TRENTON – Parents will be notified the first time their underage child is caught by police with alcohol or marijuana, under a bill hastily passed by the Senate and Assembly that changes part of the adult-use pot legalization law enacted last month.

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The bill now awaits the signature of Gov. Phil Murphy, who said he supports altering the earlier law, which limits first warnings to the minor only. Parents are notified fo second and subequent offenses, in cases of marijuana, alcohol, cannabis or hashish that involve someone under age 18.

“Never have I ever seen such an outrage about one piece of legislation,” said Assemblywoman Nancy Munoz, R-Union, of last month's law.

“Some people say it takes a village, and so I’m glad to see that the village has now included the parents who do care about their children,” said Assemblywoman Serena DiMaso, R-Monmouth.

“I’m pleased we came to our senses today to correct this law,” said Assemblywoman Aura Dunn, R-Morris. “As a mother of three children, it was unfathomable to me to think that we’d remove parents from the equation when there’s interactions with the police.”

The bill was passed 72-0 by the Assembly and 36-0 by the Senate on Thursday, though a number of Republicans complained the bill doesn’t address all their concerns about the earlier law, in particular the prospect of third-degree charges against police officers for deprivation of civil rights in enforcing drug and alcohol laws.

“When our residents voted yes to legalize marijuana, I am sure they didn’t vote to criminalize the police in this manner or remove the longstanding community protections established for our children,” said Sen. Anthony Bucco, R-Morris.

“While I commend my colleagues on the other side of the aisle for realizing the lunacy of the policy that puts children in harm’s way, the bill does not go far enough,” said Assemblyman Ned Thomson, R-Monmouth.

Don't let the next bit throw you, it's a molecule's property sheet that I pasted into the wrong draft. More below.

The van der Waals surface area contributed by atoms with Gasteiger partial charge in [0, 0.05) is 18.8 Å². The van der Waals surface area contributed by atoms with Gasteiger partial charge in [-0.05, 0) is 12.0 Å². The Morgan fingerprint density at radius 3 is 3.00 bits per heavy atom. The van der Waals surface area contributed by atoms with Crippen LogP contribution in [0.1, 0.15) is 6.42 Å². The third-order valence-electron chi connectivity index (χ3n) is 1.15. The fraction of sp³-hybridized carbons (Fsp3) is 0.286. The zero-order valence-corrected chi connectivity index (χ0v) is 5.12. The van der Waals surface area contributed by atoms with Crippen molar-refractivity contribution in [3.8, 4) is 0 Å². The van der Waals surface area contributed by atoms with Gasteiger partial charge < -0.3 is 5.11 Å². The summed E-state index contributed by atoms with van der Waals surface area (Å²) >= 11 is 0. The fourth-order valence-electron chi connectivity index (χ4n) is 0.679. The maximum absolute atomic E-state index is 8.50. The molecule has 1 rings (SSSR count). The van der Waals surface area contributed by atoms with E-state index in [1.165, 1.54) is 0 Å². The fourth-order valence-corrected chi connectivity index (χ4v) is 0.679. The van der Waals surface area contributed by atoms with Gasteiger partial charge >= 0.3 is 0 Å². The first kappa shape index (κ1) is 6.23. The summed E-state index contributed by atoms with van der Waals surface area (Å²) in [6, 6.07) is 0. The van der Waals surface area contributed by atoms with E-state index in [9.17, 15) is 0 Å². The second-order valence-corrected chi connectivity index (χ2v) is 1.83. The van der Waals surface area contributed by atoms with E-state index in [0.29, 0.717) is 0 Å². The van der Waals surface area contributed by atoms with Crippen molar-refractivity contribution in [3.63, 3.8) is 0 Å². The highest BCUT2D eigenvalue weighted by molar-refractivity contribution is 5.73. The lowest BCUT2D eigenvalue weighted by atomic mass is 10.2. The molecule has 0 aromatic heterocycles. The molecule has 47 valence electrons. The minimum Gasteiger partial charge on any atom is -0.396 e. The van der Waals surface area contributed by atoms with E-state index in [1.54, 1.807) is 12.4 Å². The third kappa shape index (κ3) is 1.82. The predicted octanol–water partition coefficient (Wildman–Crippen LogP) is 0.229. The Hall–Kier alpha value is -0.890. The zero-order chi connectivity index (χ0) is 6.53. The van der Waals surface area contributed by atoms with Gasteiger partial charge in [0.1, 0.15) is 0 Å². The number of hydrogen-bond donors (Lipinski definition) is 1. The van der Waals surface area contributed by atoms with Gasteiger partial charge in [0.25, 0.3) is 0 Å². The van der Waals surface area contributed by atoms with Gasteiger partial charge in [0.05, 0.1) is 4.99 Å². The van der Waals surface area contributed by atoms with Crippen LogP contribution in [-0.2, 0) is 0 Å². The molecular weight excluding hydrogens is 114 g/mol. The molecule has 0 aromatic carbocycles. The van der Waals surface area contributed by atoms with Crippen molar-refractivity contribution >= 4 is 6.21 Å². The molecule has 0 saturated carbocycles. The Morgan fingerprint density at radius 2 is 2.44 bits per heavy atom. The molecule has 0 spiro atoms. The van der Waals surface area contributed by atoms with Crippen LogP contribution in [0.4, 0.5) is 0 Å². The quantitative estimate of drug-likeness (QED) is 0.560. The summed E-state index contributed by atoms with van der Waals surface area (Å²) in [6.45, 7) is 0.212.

Assemblyman Sean Kean, R-Monmouth, said the February law if unchanged will have a “chilling effect” on police enforcement involving minors tailgating at the PNC Bank Arts Center or in group rentals in Manasquan, Belmar and other Shore towns.

“The officers are just going to walk away. There won’t be any interaction,” Kean said.

The law passed last month removed criminal penalties and fines for youth under age 21 for marijuana and alcohol possession, in conjunction with the legalization of marijuana for use by adults.

Sen. Bob Singer, R-Ocean, said the new bill “doesn’t do a lot” and that he’s disappointed by it. He said the written warning to parents and guardians is insufficient because it’s not being sent by certified mail to ensure they received it. He said a minor could give a false name and address without consequence.

“There’s nothing in this bill that says if that young person gives you the right address and gets home before his parents, he doesn’t rip up the notification,” Singer said.

“If you vote against this bill, you’ll be saying, ‘Oh, you don’t want to let parents know.’ The truth of it is this bill does nothing, absolutely nothing, because it doesn’t fix the problem,” he said.

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Sen. Ron Rice, D-Essex, said the real issue shouldn’t be parental notification so much as the lack of alternatives and facilities for urban youth, which he said forces them to hang out on street corners – near liquor stores and, soon, pot shops.

“When you talk about what the voters voted for when they voted for legalizing marijuana, which I fought against for three years, they did not vote to have our children’s rights abused either, as has been done for so long, particularly in the urban communities,” Rice said.

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